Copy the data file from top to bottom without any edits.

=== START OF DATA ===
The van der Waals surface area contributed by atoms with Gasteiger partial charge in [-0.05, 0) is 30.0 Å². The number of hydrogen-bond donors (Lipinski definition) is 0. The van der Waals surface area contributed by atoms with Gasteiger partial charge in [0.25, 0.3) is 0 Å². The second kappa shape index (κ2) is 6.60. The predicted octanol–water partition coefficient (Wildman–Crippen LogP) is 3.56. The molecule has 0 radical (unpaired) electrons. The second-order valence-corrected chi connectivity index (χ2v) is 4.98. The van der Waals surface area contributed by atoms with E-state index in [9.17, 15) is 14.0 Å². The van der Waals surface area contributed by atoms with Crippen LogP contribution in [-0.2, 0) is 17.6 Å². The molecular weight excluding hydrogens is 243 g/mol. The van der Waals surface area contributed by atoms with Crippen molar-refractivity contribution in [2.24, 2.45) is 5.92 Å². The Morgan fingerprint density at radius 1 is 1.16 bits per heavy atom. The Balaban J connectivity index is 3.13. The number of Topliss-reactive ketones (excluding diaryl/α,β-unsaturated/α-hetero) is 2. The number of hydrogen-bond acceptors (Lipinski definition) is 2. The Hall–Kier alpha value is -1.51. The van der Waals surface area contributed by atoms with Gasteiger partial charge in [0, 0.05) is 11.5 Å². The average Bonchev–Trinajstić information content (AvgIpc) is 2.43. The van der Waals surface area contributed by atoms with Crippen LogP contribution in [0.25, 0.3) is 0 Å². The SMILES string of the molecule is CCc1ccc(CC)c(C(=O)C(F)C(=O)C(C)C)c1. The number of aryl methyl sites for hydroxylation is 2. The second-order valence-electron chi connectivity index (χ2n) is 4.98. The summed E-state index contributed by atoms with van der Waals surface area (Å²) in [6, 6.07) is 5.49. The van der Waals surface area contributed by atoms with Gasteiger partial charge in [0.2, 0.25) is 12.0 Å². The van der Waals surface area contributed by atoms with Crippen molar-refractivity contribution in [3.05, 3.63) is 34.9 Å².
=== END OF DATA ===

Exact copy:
The van der Waals surface area contributed by atoms with Gasteiger partial charge in [-0.05, 0) is 30.0 Å². The number of hydrogen-bond donors (Lipinski definition) is 0. The van der Waals surface area contributed by atoms with Gasteiger partial charge in [0.25, 0.3) is 0 Å². The second kappa shape index (κ2) is 6.60. The predicted octanol–water partition coefficient (Wildman–Crippen LogP) is 3.56. The molecule has 0 radical (unpaired) electrons. The second-order valence-corrected chi connectivity index (χ2v) is 4.98. The van der Waals surface area contributed by atoms with E-state index in [9.17, 15) is 14.0 Å². The van der Waals surface area contributed by atoms with Crippen LogP contribution in [-0.2, 0) is 17.6 Å². The molecular weight excluding hydrogens is 243 g/mol. The van der Waals surface area contributed by atoms with Crippen molar-refractivity contribution in [2.24, 2.45) is 5.92 Å². The Morgan fingerprint density at radius 1 is 1.16 bits per heavy atom. The Balaban J connectivity index is 3.13. The number of Topliss-reactive ketones (excluding diaryl/α,β-unsaturated/α-hetero) is 2. The number of hydrogen-bond acceptors (Lipinski definition) is 2. The Hall–Kier alpha value is -1.51. The van der Waals surface area contributed by atoms with Gasteiger partial charge in [0, 0.05) is 11.5 Å². The average Bonchev–Trinajstić information content (AvgIpc) is 2.43. The van der Waals surface area contributed by atoms with Crippen LogP contribution in [0.25, 0.3) is 0 Å². The SMILES string of the molecule is CCc1ccc(CC)c(C(=O)C(F)C(=O)C(C)C)c1. The number of aryl methyl sites for hydroxylation is 2. The second-order valence-electron chi connectivity index (χ2n) is 4.98. The summed E-state index contributed by atoms with van der Waals surface area (Å²) in [6, 6.07) is 5.49. The van der Waals surface area contributed by atoms with Gasteiger partial charge in [0.2, 0.25) is 12.0 Å². The van der Waals surface area contributed by atoms with Crippen molar-refractivity contribution in [3.05, 3.63) is 34.9 Å².